Keeping warm in an icy winter river while fly fishing
On The Fly
Tying flies often fills in the gap for fly fishers going through winter fishing withdrawals.
It allows us to daydream about warmer days, rising fish, and heavy insect hatches.
Despite having sub-zero temperatures this past week, I just had to get out of house, off of the tying bench, and into the river.
There are several fishing guide tricks that winter anglers can employ at this time of year to make your day on the water more successful.
I often find that during cold weather the biggest key is often just staying warm.
Believe it or not, you’ll be warmer in the river than out of the river.
Keep in mind that the water temperature on the Fryingpan River hovers around 40 degrees Fahrenheit on a year-round basis.
This is more often than not warmer than the air temperature.
We like to say that fly fishing in the winter is still warmer than sitting on a ski lift or racing down Ajax.
Dressing in multiple layers under your waders will allow you to regulate your body’s internal thermostat.
I like to start with a heavy polyester or merino base layer followed by a mid-weight fleece layer.
I will then add a synthetic or down jacket to provide additional insulation. Heavy wool socks, often labeled as mountaineering socks are best.
Small, disposable charcoal activated toe and hand warmers add to the warmth to keep your digits toasty.
I find that placing these little guys on top of my socks and over my toes works better than under my toes.
Windproof fleece flip-mittens or fingerless gloves along with a stocking cap will help keep your extremities boiling.
All fishing guides in the winter carry a small hand towel to dry their hands after releasing fish.
I’ve found that a golf towel with a carabineer clip to be the best.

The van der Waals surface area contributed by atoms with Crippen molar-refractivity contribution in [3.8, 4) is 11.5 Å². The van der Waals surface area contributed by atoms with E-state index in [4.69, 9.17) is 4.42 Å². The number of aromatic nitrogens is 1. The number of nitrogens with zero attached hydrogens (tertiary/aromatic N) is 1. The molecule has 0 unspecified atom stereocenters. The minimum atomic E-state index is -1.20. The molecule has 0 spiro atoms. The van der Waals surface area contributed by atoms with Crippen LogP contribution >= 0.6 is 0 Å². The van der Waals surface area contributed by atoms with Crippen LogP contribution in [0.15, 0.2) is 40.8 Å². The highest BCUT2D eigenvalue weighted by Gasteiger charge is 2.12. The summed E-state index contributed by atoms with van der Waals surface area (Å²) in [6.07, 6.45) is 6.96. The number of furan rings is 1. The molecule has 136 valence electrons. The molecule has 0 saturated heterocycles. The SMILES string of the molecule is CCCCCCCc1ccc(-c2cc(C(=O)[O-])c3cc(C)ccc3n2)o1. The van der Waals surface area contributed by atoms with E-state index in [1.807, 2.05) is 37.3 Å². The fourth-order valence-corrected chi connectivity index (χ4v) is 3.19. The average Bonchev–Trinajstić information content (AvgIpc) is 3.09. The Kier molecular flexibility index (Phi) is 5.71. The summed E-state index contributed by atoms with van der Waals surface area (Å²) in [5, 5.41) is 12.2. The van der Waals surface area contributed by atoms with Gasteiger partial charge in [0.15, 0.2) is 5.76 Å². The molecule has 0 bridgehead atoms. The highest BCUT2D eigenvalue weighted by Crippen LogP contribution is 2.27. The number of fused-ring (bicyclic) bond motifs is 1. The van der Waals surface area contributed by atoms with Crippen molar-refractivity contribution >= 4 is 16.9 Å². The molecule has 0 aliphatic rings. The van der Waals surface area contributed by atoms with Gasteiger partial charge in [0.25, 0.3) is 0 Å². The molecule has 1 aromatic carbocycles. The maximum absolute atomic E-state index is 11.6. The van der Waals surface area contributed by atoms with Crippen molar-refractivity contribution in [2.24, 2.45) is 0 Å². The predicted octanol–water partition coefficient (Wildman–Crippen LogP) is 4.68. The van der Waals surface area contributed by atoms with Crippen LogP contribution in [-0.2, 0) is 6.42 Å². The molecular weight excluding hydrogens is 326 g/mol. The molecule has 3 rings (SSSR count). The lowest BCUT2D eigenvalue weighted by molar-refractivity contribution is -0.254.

Dry hands equates to warm hands.
Be diligent enough to take your gloves off when landing and releasing fish.
This should be common practice and is better on the fish so as to not remove their protective coat of slime.
Additionally, this will also keep your all important gloves dry.
Having back-up gloves in the event that your main pair gets wet is also a smart idea.
The biggest frustration for most winter anglers is keeping their rod, reel and line free of ice.
The easiest way to combat your rod’s line guides from freezing is to fish with a fixed amount of line.
Stop by your local fly shop and pick up some ice-off paste to apply to your guides.
This will help shed water and will keep you in the game longer.
Be conscious to not allow your reel to dip into the water to prevent freezing.
Nothing is worse than hooking a big fish only to break it off from having a locked up reel.
Some of our best fishing in the valley occurs during the winter so don’t be left out in the cold this holiday.
— This column is provided every week by Taylor Creek Fly Shops in Aspen and Basalt. Taylor Creek can be reached at (970) 927-4374 or taylorcreek.com.
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Born in New Castle, Alice McKennis Duran learned to ski at 2 at Sunlight Mountain with her father and older sister, Kendra. She also had a brief stint training with the Aspen Valley Ski & Snowboard Club prior to joining the national team.